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Understanding the Size of the Government Spending Multiplier: It's in the Sign

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  • Barnichon, Régis
  • Matthes, Christian

Abstract

Despite intense scrutiny, estimates of the government spending multiplier remain highly uncertain, with values ranging from 0.5 to 2. While an increase in government spending is generally assumed to have the same (mirror-image) effect as a decrease in government spending, we show that relaxing this assumption is important to understand the effects of fiscal policy. Regardless of whether we identify government spending shocks from (i) a narrative approach, or (ii) a timing restriction, we find that the contractionary multiplier --the multiplier associated with a negative shock to government spending-- is above 1, while the expansionary multiplier --the multiplier associated with a positive shock-- is substantially below 1. The multiplier is largest in recessions, as found in previous studies, but only because the contractionary multiplier is largest in recessions. The expansionary multiplier is always below 1 and not larger in recessions. We argue that our results help understand the wide range of multiplier estimates found in the literature.

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  • Barnichon, Régis & Matthes, Christian, 2016. "Understanding the Size of the Government Spending Multiplier: It's in the Sign," CEPR Discussion Papers 11373, C.E.P.R. Discussion Papers.
  • Handle: RePEc:cpr:ceprdp:11373
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    Cited by:

    1. Alberto Alesina & Gualtiero Azzalini & Carlo Favero & Francesco Giavazzi & Armando Miano, 2018. "Is it the “How” or the “When” that Matters in Fiscal Adjustments?," IMF Economic Review, Palgrave Macmillan;International Monetary Fund, vol. 66(1), pages 144-188, March.
    2. Luca Brugnolini, 2018. "About Local Projection Impulse Response Function Reliability," CEIS Research Paper 440, Tor Vergata University, CEIS, revised 09 Jun 2018.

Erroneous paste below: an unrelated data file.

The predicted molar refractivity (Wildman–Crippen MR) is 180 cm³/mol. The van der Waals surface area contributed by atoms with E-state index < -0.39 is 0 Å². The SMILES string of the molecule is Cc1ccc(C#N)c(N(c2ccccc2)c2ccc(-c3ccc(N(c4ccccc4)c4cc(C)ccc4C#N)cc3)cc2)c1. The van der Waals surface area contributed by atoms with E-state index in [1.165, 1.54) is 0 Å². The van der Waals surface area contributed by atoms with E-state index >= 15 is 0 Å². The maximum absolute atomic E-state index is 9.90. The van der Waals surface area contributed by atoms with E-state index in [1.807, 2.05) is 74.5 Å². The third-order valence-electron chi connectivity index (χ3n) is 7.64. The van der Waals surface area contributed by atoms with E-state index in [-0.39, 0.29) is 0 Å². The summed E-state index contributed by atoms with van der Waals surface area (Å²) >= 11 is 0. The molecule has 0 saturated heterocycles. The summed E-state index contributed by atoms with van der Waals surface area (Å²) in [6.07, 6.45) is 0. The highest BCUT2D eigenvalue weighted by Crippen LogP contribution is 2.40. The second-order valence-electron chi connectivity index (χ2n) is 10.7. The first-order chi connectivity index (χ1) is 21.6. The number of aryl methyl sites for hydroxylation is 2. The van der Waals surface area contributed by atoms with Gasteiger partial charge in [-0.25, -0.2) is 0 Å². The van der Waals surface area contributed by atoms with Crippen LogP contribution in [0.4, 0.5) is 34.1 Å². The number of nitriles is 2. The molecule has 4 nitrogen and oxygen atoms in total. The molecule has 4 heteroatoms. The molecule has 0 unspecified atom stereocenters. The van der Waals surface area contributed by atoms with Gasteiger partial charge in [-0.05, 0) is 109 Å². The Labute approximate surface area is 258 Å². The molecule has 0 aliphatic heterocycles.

3. Biolsi, Christopher, 2017. "Nonlinear effects of fiscal policy over the business cycle," Journal of Economic Dynamics and Control, Elsevier, vol. 78(C), pages 54-87.
    4. van der Wielen, Wouter, 2020. "The macroeconomic effects of tax changes: Evidence using real-time data for the European Union," Economic Modelling, Elsevier, vol. 90(C), pages 302-321.
    5. Sanz, Carlos & Gonzalo Muñoz, Jesus & Alloza, Mario, 2019. "Dynamic Effects of Persistent Shocks," UC3M Working papers. Economics 29187, Universidad Carlos III de Madrid. Departamento de Economía.
    6. Sangyup Choi & Junhyeok Shin, 2020. "Household Indebtedness and the Macroeconomic Effects of Tax Changes," Working papers 2020rwp-178, Yonsei University, Yonsei Economics Research Institute.
    7. Diniz, André, 2016. "Effects of fiscal consolidations in Latin America," Textos para discussão 423, FGV EESP - Escola de Economia de São Paulo, Fundação Getulio Vargas (Brazil).
    8. Timo Wollmershäuser & Silvia Delrio & Marcell Göttert & Christian Grimme & Jochen Güntner & Carla Krolage & Stefan Lautenbacher & Robert Lehmann & Sebastian Link & Wolfgang Nierhaus & Magnus Reif & Ra, 2018. "ifo Konjunkturprognose Sommer 2018: Gewitterwolken am deutschen Konjunkturhimmel," ifo Schnelldienst, ifo Institute - Leibniz Institute for Economic Research at the University of Munich, vol. 71(12), pages 33-87, June.
    9. Alloza, Mario & Burriel, Pablo & Pérez, Javier J., 2019. "Fiscal policies in the euro area: Revisiting the size of spillovers," Journal of Macroeconomics, Elsevier, vol. 61(C), pages 1-1.
    10. Cardi, Olivier & Restout, Romain & Claeys, Peter, 2020. "Imperfect mobility of labor across sectors and fiscal transmission," Journal of Economic Dynamics and Control, Elsevier, vol. 111(C).
    11. Komarek, Timothy M. & Wagner, Gary A., 2020. "The distributional effects of job loss from fiscal consolidation: Evidence from the Budget Control Act of 2011," Economics Letters, Elsevier, vol. 196(C).
    12. Maria Elkhdari & Moez Souissi & Andrew Jewell, 2018. "Empirical Estimation of Fiscal Multipliers in MENA Oil-Exporting Countries with an Application to Algeria," IMF Working Papers 18/124, International Monetary Fund.

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    JEL classification:

    • C32 - Mathematical and Quantitative Methods - - Multiple or Simultaneous Equation Models; Multiple Variables - - - Time-Series Models; Dynamic Quantile Regressions; Dynamic Treatment Effect Models; Diffusion Processes; State Space Models
    • E62 - Macroeconomics and Monetary Economics - - Macroeconomic Policy, Macroeconomic Aspects of Public Finance, and General Outlook - - - Fiscal Policy

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